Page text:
The End of Evangelicalism?: An Interview with David Fitch

Over at The Other Journal is an article (found here) with David Fitch, a pastor and professor in the Chicago area. I’ve been blessed to spend some time with Fitch, as he is heavily involved with the Ecclesia Network. The interview deals with his newest book, The End of Evangelicalism?: Discerning a New Faithfulness for Mission, his use of Slavoj Zizek’s cultural critique and political philosophy, and Rob Bell’s Love Wins among other things.

Below is the first paragraph in the interview, which will hopefully whet your appetite, and curiosity, to give the rest of it a look. Enjoy.

The Other Journal (TOJ): Your newest book, The End of Evangelicalism?, uses the thought of the iconic cultural critic Slavoj Žižek to look critically at the public presence of evangelicals. Your book was released just a couple of days before Rob Bell’s book on heaven and hell, Love Wins, a book that has generated national attention on the evangelical world and its fissures. Let’s say Žižek spent a couple hours reading the blogs on Rob Bell from his detractors—what do you think he would say about the media storm associated with Love Wins?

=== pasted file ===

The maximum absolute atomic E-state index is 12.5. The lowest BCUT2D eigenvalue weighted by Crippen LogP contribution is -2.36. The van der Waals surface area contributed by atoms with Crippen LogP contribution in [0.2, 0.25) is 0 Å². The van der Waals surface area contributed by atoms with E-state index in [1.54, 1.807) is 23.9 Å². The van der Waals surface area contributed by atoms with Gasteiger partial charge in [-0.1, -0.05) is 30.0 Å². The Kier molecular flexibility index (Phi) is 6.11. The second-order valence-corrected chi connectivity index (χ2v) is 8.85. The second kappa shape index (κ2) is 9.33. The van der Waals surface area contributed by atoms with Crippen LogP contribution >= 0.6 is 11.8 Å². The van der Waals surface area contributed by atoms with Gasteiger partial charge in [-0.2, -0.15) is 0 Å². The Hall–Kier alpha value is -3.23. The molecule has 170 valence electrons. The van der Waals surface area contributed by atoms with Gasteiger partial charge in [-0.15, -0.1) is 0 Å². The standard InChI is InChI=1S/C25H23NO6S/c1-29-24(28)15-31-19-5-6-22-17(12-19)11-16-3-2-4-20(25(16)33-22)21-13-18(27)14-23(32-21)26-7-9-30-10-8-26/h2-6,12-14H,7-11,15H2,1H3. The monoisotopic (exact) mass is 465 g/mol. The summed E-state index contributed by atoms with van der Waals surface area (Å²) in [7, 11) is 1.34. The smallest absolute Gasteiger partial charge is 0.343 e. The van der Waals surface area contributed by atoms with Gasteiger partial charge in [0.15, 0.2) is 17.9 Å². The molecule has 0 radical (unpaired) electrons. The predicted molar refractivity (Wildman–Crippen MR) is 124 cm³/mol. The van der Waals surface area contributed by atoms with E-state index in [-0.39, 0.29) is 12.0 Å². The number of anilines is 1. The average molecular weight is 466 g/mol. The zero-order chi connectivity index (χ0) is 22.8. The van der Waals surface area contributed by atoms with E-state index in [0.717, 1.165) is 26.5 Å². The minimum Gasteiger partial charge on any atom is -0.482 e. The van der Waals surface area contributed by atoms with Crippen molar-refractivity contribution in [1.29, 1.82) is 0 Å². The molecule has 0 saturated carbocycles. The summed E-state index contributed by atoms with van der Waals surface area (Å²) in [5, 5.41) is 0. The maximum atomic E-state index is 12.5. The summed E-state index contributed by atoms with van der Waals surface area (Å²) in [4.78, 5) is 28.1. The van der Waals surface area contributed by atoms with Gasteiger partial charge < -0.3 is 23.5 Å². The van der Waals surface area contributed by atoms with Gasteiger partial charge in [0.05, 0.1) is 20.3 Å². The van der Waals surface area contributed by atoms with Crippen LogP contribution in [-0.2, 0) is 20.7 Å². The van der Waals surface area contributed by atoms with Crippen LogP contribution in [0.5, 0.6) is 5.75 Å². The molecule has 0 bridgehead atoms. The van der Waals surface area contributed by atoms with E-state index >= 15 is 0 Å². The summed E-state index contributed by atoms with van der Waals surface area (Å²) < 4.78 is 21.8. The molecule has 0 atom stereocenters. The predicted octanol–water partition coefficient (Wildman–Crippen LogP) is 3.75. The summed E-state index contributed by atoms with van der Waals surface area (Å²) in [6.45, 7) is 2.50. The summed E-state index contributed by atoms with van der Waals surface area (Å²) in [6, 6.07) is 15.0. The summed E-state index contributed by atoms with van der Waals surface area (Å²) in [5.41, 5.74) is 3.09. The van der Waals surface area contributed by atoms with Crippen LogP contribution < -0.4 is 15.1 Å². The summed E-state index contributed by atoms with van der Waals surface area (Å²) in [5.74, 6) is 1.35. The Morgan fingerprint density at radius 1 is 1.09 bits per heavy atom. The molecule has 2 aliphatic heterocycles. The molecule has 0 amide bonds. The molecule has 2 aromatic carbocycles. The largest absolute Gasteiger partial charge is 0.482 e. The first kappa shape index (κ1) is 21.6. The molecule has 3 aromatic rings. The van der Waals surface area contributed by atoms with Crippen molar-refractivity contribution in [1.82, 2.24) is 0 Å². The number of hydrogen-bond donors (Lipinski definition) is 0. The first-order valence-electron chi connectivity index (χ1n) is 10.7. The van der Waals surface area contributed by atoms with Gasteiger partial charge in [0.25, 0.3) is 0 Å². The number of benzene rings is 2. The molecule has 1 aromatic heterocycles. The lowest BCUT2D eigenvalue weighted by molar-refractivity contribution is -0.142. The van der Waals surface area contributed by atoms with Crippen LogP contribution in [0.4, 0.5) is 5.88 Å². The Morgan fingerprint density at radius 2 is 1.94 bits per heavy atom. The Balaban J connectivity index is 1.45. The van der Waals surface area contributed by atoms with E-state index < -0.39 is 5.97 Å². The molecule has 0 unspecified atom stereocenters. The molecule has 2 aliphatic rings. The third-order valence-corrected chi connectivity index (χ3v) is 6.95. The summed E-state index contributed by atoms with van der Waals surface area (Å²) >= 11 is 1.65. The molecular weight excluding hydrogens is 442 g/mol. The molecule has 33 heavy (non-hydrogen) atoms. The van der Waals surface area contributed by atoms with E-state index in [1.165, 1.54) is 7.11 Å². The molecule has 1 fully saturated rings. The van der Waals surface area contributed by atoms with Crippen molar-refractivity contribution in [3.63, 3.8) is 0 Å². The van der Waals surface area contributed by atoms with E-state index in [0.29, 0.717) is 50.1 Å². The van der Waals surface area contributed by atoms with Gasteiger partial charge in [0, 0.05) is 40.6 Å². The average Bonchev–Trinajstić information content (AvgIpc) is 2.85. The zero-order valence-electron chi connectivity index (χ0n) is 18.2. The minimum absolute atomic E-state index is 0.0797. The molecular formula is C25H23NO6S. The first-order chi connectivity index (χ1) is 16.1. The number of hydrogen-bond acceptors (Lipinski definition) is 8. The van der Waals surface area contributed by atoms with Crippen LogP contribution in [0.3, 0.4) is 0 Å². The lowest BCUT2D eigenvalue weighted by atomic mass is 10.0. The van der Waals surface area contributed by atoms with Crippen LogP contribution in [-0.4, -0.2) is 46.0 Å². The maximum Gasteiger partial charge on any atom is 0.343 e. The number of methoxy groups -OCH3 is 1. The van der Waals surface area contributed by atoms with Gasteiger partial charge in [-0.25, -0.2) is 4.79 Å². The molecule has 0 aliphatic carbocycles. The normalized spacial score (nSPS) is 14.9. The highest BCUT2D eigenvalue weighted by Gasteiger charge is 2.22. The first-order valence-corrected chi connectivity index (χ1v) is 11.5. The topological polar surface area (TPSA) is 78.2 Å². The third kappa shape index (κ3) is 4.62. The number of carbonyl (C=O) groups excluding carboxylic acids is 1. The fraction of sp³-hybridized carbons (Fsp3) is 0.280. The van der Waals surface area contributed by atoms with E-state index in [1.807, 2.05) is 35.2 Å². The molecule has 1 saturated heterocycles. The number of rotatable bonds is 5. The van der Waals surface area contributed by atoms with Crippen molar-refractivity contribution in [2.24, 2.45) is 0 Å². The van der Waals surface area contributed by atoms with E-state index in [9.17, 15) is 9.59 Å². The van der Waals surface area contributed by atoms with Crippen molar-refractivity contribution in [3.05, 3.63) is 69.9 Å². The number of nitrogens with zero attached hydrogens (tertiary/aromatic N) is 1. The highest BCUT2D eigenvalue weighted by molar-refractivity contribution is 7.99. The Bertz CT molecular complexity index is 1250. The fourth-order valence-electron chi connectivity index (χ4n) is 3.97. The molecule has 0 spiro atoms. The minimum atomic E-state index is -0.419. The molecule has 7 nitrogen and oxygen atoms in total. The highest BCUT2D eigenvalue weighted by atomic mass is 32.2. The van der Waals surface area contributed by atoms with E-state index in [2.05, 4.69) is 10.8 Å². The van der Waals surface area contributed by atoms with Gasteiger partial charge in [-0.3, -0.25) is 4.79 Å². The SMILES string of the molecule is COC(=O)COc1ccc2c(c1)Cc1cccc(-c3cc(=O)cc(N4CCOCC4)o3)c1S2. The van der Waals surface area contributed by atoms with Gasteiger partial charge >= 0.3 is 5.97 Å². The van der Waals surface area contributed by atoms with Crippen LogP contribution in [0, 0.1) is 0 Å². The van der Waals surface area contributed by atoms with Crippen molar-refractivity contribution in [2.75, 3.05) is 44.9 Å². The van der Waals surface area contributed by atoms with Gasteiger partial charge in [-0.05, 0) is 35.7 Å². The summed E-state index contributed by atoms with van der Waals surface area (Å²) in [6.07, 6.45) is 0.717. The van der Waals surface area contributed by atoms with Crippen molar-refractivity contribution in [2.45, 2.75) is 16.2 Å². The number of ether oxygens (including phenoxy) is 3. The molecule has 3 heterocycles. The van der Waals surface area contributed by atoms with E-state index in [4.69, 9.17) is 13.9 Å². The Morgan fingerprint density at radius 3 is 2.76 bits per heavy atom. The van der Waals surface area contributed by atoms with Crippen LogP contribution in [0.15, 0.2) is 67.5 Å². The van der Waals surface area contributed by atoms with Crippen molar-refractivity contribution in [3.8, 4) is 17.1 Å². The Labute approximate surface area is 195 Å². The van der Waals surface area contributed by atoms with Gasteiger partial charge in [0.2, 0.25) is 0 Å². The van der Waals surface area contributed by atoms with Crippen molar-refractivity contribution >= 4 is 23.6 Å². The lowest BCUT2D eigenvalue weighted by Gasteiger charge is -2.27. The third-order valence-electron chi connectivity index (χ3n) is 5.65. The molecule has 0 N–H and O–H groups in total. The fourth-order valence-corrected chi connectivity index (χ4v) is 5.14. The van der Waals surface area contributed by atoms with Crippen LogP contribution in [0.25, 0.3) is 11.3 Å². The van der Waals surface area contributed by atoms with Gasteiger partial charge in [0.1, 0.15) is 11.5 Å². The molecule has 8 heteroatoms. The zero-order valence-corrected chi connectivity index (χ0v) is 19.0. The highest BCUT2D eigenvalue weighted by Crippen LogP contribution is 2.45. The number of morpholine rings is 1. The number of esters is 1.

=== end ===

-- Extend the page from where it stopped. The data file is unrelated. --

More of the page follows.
David E. Fitch (DF): Žižek would probably notice the extreme amount of media activity surrounding the prerelease of Love Wins and the Neo-Reformed response to Bell. He’d suggest that there is almost a perverse enjoyment in John Piper’s saying “farewell Rob Bell?” the kind of enjoyment that says more about us than the person we are targeting. Žižek would perhaps note that in finding a heretic, we found a reason to feel validated in our beliefs, and boy does that make us feel good. Of course, along the same lines, he would take notice of how the publishing world is creating this swirl of activity to ask, who is the church? Is not the church being shaped around these crazy discussions that are generated by publishing empires? Is this not a sign that evangelicalism has become a groupthink that generates no real activity for change in real life? He would note that we are, in essence, having discussions that allow us to be complicit with the ways things are, the status quo.

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